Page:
The act authorizes the appropriation to the Secretary of the Air Force $40,000,000 of fiscal year 2017 appropriations for space for research, development, test and evaluation of methodologies for space survivability and surveillance.37

Geomagnetic Storm Warning Capability

The act requires DoD and NOAA to coordinate no later than one year from the date of enactment of the act on the development of a capability to forecast, detect, and issue warnings of electromagnetic pulse events, solar radio bursts, and energetic particles, and a timely notification and warning of these events for government and private sector entities.38

Limitation On Availability Of Funds For Air Force Weather Agency

The act limits fiscal year 2016 funds available to the Secretary of the Air Force for weather model forecasting by the Air Force Weather Agency to 10 percent until the Secretary of the Air Force certifies a full and open competition to award a contract for the weather forecasting model used by the Air Force Weather Agency. The act requires the Secretary of the Air Force to establish the technical standards required to integrate weather forecasting models into DoD systems.39

Commercial Weather Data Pilot Program

The act requires the Secretary of Defense to carry out a pilot program to award at least one contract to test the practicability of using commercial weather data for DoD weather modeling and forecasting. The act authorizes the Secretary of Defense to spend at least $10,000,000 of fiscal year 2017 funding to carry out the pilot program.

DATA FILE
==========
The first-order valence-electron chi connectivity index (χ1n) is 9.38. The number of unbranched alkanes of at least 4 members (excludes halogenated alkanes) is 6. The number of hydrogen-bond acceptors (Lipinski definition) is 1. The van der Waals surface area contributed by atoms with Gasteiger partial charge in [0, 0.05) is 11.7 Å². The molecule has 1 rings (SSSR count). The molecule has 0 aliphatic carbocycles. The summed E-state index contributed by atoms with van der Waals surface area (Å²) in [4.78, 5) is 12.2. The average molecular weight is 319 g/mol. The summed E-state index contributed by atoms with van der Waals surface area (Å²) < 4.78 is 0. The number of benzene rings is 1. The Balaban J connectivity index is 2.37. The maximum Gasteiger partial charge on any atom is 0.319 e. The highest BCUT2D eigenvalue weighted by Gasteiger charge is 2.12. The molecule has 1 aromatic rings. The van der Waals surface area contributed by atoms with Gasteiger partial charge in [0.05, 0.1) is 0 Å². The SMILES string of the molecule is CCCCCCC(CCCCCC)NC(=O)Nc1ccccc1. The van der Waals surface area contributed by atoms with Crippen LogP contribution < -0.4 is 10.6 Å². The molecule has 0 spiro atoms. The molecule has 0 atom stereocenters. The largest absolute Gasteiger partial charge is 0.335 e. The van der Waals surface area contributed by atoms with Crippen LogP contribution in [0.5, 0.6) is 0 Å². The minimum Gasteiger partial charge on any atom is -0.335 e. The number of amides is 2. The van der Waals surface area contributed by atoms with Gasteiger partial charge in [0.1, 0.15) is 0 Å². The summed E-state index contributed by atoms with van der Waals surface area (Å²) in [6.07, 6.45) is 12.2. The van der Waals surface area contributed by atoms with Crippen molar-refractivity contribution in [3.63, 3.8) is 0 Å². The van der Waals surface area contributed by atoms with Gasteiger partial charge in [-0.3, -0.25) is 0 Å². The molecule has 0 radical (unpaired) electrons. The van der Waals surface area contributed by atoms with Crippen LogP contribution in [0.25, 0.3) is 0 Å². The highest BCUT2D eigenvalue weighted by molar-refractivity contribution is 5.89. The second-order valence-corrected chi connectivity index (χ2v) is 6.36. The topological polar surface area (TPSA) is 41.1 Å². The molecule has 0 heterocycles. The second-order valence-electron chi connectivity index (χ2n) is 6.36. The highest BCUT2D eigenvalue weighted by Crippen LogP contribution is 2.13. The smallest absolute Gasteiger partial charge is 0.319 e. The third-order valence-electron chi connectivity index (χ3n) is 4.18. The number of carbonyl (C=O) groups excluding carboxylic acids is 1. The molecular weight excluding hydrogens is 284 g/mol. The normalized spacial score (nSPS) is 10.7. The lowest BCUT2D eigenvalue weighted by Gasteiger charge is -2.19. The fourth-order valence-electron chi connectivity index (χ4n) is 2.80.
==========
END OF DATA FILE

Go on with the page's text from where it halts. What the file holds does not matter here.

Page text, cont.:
Space-Based Infrared System Weather Applications

The act asserts the position the suite of instruments and orbital characteristics of the Space Based Infrared System (SBIRS) could enhance weather prediction, and the Secretary of Defense should examine and exploit any weather capabilities SBIRS might possess. The act directs the Secretary of Defense to submit a report to the House Armed Services Committee within 180 days of the passing of the act that examines this potential.40

If two launch providers bid on a payload and both launchers have US-built engines as defined by the act, does the Secretary of Defense make the 25-percent assumption? Also, there is a question of whether the 25-percent assumption truly reflects the cost of the launcher to the federal government.